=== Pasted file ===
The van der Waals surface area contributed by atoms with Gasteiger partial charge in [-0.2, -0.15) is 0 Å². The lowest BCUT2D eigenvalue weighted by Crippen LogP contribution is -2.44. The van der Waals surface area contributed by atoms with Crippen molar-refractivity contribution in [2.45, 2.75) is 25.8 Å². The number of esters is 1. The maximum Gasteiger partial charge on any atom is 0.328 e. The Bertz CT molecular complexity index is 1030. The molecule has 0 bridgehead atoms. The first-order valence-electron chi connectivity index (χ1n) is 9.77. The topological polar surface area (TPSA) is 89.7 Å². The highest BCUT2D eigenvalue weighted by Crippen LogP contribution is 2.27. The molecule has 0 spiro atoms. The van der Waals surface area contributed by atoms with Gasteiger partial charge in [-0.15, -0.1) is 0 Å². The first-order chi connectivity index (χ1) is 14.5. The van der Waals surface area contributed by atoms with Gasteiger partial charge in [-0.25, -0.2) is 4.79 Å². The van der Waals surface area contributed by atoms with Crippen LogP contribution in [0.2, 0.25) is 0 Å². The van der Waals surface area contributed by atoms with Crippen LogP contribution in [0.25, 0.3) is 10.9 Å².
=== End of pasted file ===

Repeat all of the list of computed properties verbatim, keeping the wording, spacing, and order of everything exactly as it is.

The van der Waals surface area contributed by atoms with Gasteiger partial charge in [-0.2, -0.15) is 0 Å². The lowest BCUT2D eigenvalue weighted by Crippen LogP contribution is -2.44. The van der Waals surface area contributed by atoms with Crippen molar-refractivity contribution in [2.45, 2.75) is 25.8 Å². The number of esters is 1. The maximum Gasteiger partial charge on any atom is 0.328 e. The Bertz CT molecular complexity index is 1030. The molecule has 0 bridgehead atoms. The first-order valence-electron chi connectivity index (χ1n) is 9.77. The topological polar surface area (TPSA) is 89.7 Å². The highest BCUT2D eigenvalue weighted by Crippen LogP contribution is 2.27. The molecule has 0 spiro atoms. The van der Waals surface area contributed by atoms with Gasteiger partial charge in [-0.15, -0.1) is 0 Å². The first-order chi connectivity index (χ1) is 14.5. The van der Waals surface area contributed by atoms with Gasteiger partial charge in [-0.25, -0.2) is 4.79 Å². The van der Waals surface area contributed by atoms with Crippen LogP contribution in [0.2, 0.25) is 0 Å². The van der Waals surface area contributed by atoms with Crippen LogP contribution in [0.25, 0.3) is 10.9 Å².